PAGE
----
On Friday, the FDIC issued a list of 71 enforcement actions taken against individuals and banks in December, down slightly from 72 in November, and one notice of charges.
The actions taken include 11 consent orders, 17 removal and prohibition orders, 13 civil money penalties, one supervisory corrective action, one voluntary termination of insurance, 12 section 19 orders, one modification order, 14 orders terminating consent orders and cease and desist orders, one order terminating supervisory corrective action and one notice, according to Problem Bank List.
Though the banking and financial industries have stabilized since the financial crisis, nearly one out of every 10 institutions insured by the FDIC is still listed as a troubled institution, and nearly all problem banks have enforcement actions brought against them by regulators. Out of a total 7,181 FDIC-insured banks and savings institutions, 694 banks were listed as problem banks.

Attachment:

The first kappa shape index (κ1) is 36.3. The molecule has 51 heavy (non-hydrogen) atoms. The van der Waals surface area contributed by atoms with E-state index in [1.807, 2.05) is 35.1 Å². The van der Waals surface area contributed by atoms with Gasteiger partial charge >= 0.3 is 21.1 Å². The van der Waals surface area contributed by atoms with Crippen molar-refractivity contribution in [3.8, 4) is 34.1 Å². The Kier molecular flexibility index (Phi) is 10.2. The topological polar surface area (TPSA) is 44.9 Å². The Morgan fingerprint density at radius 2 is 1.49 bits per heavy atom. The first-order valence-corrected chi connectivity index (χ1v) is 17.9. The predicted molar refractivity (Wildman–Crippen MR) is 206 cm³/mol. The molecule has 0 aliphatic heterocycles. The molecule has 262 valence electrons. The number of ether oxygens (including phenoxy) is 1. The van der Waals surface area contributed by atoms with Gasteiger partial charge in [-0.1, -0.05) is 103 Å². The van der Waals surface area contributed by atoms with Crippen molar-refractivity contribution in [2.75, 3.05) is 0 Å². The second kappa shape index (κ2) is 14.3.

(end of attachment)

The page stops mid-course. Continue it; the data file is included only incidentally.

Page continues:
The FDIC brought civil money penalties against the New York-based Riverside Bank, the Nebraska-based Hastings State Bank, the Bank of Louisiana, the Illinois-based Casey State Bank, the Ohio-based Valley Central Savings Bank, Graham Savings and Loan in Texas, the First State Bank in Iowa, Wheeler County State Bank and Haven Trust Bank in Georgia, Pinnacle Bank in Nebraska, the California-based Sonoma Valley Bank and the Arkansas-based Decatur State Bank, Problem Bank List reports.
The FDIC also issued a prompt corrective action order, the most serious action that can be taken against a bank and usually a strong indicator that the bank is on the verge of failure, to First South Bank of Spartanburg in South Carolina. The bank has a high troubled asset ratio of 360 percent, and, historically, after a bank exceeds a troubled asset ratio of 100 percent, the institution’s failure is imminent.
The FDIC PCA directive said that First South Bank was “’significantly undercapitalized,” adding in the directive that the bank must increase its leverage ratio and total risk-based capital ratio to eight percent and 10 percent respectively within 60 days of the directive’s effective date, as well as submit a capital restoration plan, according to Problem Bank List.